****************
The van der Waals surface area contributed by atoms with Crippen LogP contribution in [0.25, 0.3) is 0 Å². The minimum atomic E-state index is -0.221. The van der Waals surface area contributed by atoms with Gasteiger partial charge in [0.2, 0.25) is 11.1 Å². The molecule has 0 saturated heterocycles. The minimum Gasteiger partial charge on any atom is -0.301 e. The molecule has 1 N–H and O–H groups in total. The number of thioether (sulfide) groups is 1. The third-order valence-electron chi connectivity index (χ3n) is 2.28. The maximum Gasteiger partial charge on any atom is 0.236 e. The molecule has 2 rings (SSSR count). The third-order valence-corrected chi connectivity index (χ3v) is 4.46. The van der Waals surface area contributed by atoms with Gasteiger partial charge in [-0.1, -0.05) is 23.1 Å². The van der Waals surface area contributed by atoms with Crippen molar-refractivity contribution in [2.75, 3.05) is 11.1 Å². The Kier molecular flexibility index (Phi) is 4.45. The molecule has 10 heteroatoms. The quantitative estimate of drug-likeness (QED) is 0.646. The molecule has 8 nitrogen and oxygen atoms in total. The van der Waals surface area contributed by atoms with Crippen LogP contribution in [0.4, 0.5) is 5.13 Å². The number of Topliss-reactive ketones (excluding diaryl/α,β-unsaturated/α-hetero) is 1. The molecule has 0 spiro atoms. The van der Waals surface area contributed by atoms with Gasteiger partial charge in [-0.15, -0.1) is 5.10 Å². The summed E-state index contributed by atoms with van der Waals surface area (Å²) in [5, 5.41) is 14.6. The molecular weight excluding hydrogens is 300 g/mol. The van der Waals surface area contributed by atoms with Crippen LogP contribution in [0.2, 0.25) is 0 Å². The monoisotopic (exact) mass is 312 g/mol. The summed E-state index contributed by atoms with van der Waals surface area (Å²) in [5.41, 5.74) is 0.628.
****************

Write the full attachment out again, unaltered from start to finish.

The van der Waals surface area contributed by atoms with Crippen LogP contribution in [0.25, 0.3) is 0 Å². The minimum atomic E-state index is -0.221. The van der Waals surface area contributed by atoms with Gasteiger partial charge in [0.2, 0.25) is 11.1 Å². The molecule has 0 saturated heterocycles. The minimum Gasteiger partial charge on any atom is -0.301 e. The molecule has 1 N–H and O–H groups in total. The number of thioether (sulfide) groups is 1. The third-order valence-electron chi connectivity index (χ3n) is 2.28. The maximum Gasteiger partial charge on any atom is 0.236 e. The molecule has 2 rings (SSSR count). The third-order valence-corrected chi connectivity index (χ3v) is 4.46. The van der Waals surface area contributed by atoms with Gasteiger partial charge in [-0.1, -0.05) is 23.1 Å². The van der Waals surface area contributed by atoms with Crippen molar-refractivity contribution in [2.75, 3.05) is 11.1 Å². The Kier molecular flexibility index (Phi) is 4.45. The molecule has 10 heteroatoms. The quantitative estimate of drug-likeness (QED) is 0.646. The molecule has 8 nitrogen and oxygen atoms in total. The van der Waals surface area contributed by atoms with Crippen LogP contribution in [0.4, 0.5) is 5.13 Å². The number of Topliss-reactive ketones (excluding diaryl/α,β-unsaturated/α-hetero) is 1. The molecule has 0 spiro atoms. The van der Waals surface area contributed by atoms with Gasteiger partial charge in [-0.15, -0.1) is 5.10 Å². The summed E-state index contributed by atoms with van der Waals surface area (Å²) in [5, 5.41) is 14.6. The molecular weight excluding hydrogens is 300 g/mol. The van der Waals surface area contributed by atoms with Crippen LogP contribution in [0.2, 0.25) is 0 Å². The monoisotopic (exact) mass is 312 g/mol. The summed E-state index contributed by atoms with van der Waals surface area (Å²) in [5.41, 5.74) is 0.628.